Lincoln's Last Trial: The Murder Case That Propelled Him to the Presidency
by Dan Fisher and Dan Abrams
The true story of Abraham Lincoln’s last murder trial, a case in which he had a deep personal involvement—and which played out in the nation’s newspapers as he began his presidential campaign
At the end of the summer of 1859, twenty-two-year-old Peachy Quinn Harrison went on trial for murder in Springfield, Illinois. Abraham Lincoln was hired to defend him. This was to be his last great case as a lawyer.
What normally would have been a local case took on momentous meaning. Lincoln’s debates with Stephen Douglas had gained him a national following. He was being urged to make a run for the presidency. His reputation was untarnished, but should he lose this trial, the spotlight now focused so brightly on him might be dimmed.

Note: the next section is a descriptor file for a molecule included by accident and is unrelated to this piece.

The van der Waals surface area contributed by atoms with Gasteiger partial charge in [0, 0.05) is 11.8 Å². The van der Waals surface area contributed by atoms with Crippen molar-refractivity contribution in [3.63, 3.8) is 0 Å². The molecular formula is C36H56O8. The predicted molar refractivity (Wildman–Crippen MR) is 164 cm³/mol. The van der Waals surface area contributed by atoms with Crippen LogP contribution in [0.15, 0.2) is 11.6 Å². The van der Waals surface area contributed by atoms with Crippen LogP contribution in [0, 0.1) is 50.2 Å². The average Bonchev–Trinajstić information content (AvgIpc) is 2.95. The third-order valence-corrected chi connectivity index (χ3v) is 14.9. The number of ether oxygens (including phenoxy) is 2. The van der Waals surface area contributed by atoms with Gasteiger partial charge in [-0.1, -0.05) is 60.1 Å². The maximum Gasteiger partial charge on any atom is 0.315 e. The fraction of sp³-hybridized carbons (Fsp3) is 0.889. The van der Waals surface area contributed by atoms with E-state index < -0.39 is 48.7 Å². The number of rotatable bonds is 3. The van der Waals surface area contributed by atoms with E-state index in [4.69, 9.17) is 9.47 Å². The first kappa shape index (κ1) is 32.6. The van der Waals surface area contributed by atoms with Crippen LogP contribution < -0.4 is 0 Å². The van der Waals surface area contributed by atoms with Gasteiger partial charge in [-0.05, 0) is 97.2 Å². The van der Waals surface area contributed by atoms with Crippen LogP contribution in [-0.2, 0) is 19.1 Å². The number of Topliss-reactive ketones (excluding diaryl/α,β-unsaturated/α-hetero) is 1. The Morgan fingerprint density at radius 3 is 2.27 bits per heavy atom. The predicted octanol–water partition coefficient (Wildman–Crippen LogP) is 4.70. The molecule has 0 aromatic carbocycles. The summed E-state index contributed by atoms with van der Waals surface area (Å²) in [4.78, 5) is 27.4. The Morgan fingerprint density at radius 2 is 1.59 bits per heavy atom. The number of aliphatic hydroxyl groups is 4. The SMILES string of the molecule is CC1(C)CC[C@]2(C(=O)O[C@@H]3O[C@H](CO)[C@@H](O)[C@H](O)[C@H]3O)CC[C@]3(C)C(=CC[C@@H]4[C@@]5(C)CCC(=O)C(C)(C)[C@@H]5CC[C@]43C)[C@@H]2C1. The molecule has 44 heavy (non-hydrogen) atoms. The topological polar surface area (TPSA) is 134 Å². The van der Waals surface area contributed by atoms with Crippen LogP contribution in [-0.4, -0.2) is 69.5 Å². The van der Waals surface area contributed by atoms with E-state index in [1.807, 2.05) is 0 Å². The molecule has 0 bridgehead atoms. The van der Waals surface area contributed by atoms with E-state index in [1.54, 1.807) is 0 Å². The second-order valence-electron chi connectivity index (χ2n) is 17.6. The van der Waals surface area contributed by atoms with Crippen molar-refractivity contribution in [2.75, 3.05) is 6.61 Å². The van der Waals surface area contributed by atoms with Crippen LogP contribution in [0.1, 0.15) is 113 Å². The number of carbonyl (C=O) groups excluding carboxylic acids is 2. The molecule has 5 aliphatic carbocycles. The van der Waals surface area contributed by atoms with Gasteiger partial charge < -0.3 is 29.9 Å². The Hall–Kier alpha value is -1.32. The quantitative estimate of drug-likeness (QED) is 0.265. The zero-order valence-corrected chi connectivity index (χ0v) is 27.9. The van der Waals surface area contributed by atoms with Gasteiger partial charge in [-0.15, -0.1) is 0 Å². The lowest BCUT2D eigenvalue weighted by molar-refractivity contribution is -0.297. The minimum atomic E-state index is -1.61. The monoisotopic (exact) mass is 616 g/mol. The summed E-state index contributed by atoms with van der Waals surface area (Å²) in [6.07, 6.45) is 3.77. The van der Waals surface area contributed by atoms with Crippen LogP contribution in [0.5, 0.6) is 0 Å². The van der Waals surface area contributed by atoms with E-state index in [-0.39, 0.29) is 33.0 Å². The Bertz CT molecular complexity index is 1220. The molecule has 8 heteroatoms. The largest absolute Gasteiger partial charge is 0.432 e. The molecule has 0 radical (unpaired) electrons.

The case also posed personal challenges for Lincoln. The victim had trained for the law in his office, and Lincoln had been his friend and his mentor. The accused killer, the young man Lincoln would defend, was the son of a close friend and supporter. And to win this trial he would have to form an allegiance with a bitter political rival.
Lincoln’s Last Trial captures the presidential hopeful’s dramatic courtroom confrontations in vivid detail as he fights for his client—but also for his own political future.